One must admit the truth: Reading the book by Esti Weinstein, a former adherent of Gur Hasidism who committed suicide in June after long years of separation from her ultra-Orthodox daughters, is exhausting and sometimes boring. From a purely literary angle, as prose “Do As He Wills” is an immature text. If it weren't for the sensational, tragic story behind it, it likely wouldn't attract many readers. This unusual tragedy is also the reason that many weeks after the text circulated on the internet free to everyone, large and renowned publisher Kinneret-Zmora-Bitan decided to publish it as nonfiction, edited by Shmuel Rosner. The story of Weinstein's life and suicide has enthralled Israelis.
Eight years ago, Weinstein left the Gur Hasidim, an ultra-Orthodox sect whose strict and forbidding regulations seem truly extreme to secular Israelis. Upon leaving the sect, Weinstein's ties with six of her daughters were severed because they remained Hasidic. Her one other daughter, Tammy Montag, left the sect, and ultimately saw to the publication of her late mother's text. Weinstein's separation from her daughters, enforced by the elders of the sect, led to her suicide, or so Weinstein's relatives claim. The Hasidim, who argue that they have been maligned in the media, contend that Weinstein abandoned her daughters and brought about her situation herself.
“We believe in the book,” Kinneret-Zmora-Bitan told Al-Monitor, “especially in light of its quick and immediate consumption by tens of thousands of people online, alongside the daughter's desire to fulfill Esti's will — that the book be brought to the awareness of the religious and secular public.”
Weinstein's text underwent very light editing and proofreading, and Montag wrote an introduction. “We published it as fast as possible, since the book and the event are in the public consciousness,” the publisher said.
“I truly hope that some kind of change will take place among this closed-minded Hasidism,” Montag said, “that people would read it and say 'I can't continue like this.' For those who left the sect, I hope that it would help with the difficulties they experience and with the separation from their families.”
Weinstein's book not only exposes the strict and difficult way of life under Gur Hasidism regulations, but also the distorted, violent and unbound sexual relations Weinstein had with her former husband, perhaps the inevitable result of the complete and compulsive control of Hasidic elders over the sex lives of the sect's members.
After Weinstein's suicide, Yisrael Greenhaus, a former Gur Hasid, published posts on Facebook describing the sect's rules for men and those for women. For example, two men cannot sit on the same bed. Two men can't be in a room alone. A man cannot touch another man. Men can't bathe at home, only at the ritual bath. Men can't use soap in the shower on weekdays, only on Sabbath eve. Men are not allowed to say the words “bride, woman, girl, young woman.” Meanwhile, women must cover their body according to strict rules, and they cannot touch a telephone. They cannot look a man in the eye, carry a purse, or receive a kiss or a hug from their father, and so on.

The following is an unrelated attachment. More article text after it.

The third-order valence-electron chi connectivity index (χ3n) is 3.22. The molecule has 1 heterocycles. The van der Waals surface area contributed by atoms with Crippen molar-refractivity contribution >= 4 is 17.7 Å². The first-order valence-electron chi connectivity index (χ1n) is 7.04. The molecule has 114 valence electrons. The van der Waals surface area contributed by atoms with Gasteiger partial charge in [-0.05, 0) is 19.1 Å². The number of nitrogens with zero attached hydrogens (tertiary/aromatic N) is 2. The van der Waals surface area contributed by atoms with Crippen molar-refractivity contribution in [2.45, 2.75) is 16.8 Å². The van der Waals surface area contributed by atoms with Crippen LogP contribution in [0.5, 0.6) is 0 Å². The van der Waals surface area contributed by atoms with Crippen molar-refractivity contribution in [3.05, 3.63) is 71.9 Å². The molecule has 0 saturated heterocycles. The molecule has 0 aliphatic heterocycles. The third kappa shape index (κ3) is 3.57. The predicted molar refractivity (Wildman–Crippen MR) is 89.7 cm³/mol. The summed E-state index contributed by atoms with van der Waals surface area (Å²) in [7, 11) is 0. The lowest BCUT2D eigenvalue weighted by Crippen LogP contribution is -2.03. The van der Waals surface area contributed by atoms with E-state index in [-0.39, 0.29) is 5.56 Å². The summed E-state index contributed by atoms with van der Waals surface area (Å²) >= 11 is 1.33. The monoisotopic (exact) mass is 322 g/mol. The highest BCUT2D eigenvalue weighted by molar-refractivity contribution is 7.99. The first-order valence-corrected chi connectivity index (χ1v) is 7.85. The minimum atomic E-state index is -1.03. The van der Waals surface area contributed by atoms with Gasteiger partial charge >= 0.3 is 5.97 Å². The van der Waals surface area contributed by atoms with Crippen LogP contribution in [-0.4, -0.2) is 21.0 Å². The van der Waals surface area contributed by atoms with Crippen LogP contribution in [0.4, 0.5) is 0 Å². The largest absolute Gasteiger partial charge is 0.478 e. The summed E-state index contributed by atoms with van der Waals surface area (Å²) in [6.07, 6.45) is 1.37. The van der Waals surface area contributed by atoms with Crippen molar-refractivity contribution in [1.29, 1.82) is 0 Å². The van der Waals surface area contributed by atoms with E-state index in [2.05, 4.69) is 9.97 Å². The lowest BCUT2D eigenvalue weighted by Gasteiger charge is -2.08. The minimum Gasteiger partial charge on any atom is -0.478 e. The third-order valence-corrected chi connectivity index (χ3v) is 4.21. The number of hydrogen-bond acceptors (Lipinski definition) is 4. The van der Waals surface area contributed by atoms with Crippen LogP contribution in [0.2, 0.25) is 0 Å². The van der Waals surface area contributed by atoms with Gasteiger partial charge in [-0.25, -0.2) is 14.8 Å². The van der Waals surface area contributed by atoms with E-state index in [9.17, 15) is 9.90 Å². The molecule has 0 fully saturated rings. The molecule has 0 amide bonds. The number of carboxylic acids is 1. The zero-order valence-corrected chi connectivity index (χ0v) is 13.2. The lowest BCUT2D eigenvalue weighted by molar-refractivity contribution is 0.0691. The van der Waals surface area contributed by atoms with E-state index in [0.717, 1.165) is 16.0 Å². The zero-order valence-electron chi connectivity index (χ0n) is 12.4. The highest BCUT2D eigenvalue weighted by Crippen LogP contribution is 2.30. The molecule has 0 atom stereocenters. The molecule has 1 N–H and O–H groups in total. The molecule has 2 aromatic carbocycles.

The protagonists of Weinstein's book, Dasi and Yaakov, who are thought to represent the author and her former husband, Shlomo, get engaged at age 17. They fail at their initial sexual encounters and live under the prohibition of men and women not looking each other in the eye. Ultimately, however, they cannot abide by the strict prohibitions on sex as prescribed by Gur Hasidism and end up acting with complete sexual permissiveness. In Weinstein's words, “We reached extreme situations that can't even be described! I'm sure that most secular Jews don't do things that we dared to do.”
Later, Yaakov crosses all boundaries and uses Dasi as an object to act out his sexual fantasies. He forces her to have sexual relations with another man in front of him and makes her life hell. She decides to commit suicide, but fails and is committed to a psychiatric hospital, as happened to Weinstein. Her rabbi forces her to return home. After a few months, she can't take it anymore, runs away and becomes secular.
“Responses to the book were crazy,” Montag said. “People really take it to heart and cry while reading it. They say it leaves them with a cloud, and they think about it for many days. I also heard responses from ultra-Orthodox people who really relate to it, and are sorry that this is the reality, but that they have a tough time with the erotic parts, naturally.”
The truth is that Gur Hasidism's regulations and the sexual price its members pay have been known for some time in Israel. In 2012, Haaretz published a two-part article about the sect that detailed the strict regulations that command the complete separation of men and women, including fathers and daughters, as part of a system of repressing sexual urges. Another Haaretz article revealed that the Hasidim dispense pills to repress members' sex drive. That same year, Yisrael Karol, a 26-year-old man who left the sect, committed suicide after allegedly suffering serial abuse meant to “return him to the path,” that is, to the Hasidim, including the forced use of psychiatric drugs.
A few days before Weinstein's suicide, a study by Nava Wasserman, “I Never Called My Wife,” was published in Israel and described methods of diminishing sexuality among Gur Hasidim.
Israelis' memories are short. Every time the public is exposed to what happens behind the closed doors of Hasidism, everyone is shocked and calls for change. Soon thereafter, however, both secular Jews and Gur Hasidim continue going about their lives as if nothing has happened. It seems that Weinstein's desire to leave a legacy of change relies on attracting secular voyeurism into an unknown bedroom.